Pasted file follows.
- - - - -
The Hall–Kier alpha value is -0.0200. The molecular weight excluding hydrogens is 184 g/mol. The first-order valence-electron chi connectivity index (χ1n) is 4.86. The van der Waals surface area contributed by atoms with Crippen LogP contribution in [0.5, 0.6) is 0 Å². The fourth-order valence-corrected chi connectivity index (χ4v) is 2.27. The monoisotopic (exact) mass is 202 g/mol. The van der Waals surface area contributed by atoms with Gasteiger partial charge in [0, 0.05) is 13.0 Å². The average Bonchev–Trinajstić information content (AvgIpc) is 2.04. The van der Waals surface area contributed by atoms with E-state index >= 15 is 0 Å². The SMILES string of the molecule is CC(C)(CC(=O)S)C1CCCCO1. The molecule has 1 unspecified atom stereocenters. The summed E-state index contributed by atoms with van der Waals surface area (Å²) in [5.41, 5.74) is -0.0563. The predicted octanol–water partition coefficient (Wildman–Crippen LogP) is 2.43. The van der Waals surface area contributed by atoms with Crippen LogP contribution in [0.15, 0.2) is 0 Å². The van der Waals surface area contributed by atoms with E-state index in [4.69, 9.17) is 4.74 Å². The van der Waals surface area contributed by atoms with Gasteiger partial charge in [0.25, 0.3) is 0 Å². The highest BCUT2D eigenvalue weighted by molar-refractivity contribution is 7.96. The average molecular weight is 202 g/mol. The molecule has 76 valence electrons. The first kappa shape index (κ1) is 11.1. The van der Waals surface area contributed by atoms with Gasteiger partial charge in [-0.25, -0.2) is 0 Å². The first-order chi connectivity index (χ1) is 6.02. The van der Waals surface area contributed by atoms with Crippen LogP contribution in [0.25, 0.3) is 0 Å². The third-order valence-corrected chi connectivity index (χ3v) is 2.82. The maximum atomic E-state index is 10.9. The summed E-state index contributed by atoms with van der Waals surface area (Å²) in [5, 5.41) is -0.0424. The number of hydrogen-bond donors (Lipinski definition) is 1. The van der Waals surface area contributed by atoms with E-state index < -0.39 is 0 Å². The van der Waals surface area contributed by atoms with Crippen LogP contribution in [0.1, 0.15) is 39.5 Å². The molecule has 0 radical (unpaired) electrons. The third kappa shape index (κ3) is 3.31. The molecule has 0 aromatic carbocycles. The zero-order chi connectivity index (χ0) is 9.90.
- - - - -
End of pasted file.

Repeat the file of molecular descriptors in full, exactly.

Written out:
The Hall–Kier alpha value is -0.0200. The molecular weight excluding hydrogens is 184 g/mol. The first-order valence-electron chi connectivity index (χ1n) is 4.86. The van der Waals surface area contributed by atoms with Crippen LogP contribution in [0.5, 0.6) is 0 Å². The fourth-order valence-corrected chi connectivity index (χ4v) is 2.27. The monoisotopic (exact) mass is 202 g/mol. The van der Waals surface area contributed by atoms with Gasteiger partial charge in [0, 0.05) is 13.0 Å². The average Bonchev–Trinajstić information content (AvgIpc) is 2.04. The van der Waals surface area contributed by atoms with E-state index >= 15 is 0 Å². The SMILES string of the molecule is CC(C)(CC(=O)S)C1CCCCO1. The molecule has 1 unspecified atom stereocenters. The summed E-state index contributed by atoms with van der Waals surface area (Å²) in [5.41, 5.74) is -0.0563. The predicted octanol–water partition coefficient (Wildman–Crippen LogP) is 2.43. The van der Waals surface area contributed by atoms with Crippen LogP contribution in [0.15, 0.2) is 0 Å². The van der Waals surface area contributed by atoms with E-state index in [4.69, 9.17) is 4.74 Å². The van der Waals surface area contributed by atoms with Gasteiger partial charge in [0.25, 0.3) is 0 Å². The highest BCUT2D eigenvalue weighted by molar-refractivity contribution is 7.96. The average molecular weight is 202 g/mol. The molecule has 76 valence electrons. The first kappa shape index (κ1) is 11.1. The van der Waals surface area contributed by atoms with Gasteiger partial charge in [-0.25, -0.2) is 0 Å². The first-order chi connectivity index (χ1) is 6.02. The van der Waals surface area contributed by atoms with Crippen LogP contribution in [0.25, 0.3) is 0 Å². The third-order valence-corrected chi connectivity index (χ3v) is 2.82. The maximum atomic E-state index is 10.9. The summed E-state index contributed by atoms with van der Waals surface area (Å²) in [5, 5.41) is -0.0424. The number of hydrogen-bond donors (Lipinski definition) is 1. The van der Waals surface area contributed by atoms with E-state index < -0.39 is 0 Å². The van der Waals surface area contributed by atoms with Crippen LogP contribution in [0.1, 0.15) is 39.5 Å². The molecule has 0 radical (unpaired) electrons. The third kappa shape index (κ3) is 3.31. The molecule has 0 aromatic carbocycles. The zero-order chi connectivity index (χ0) is 9.90.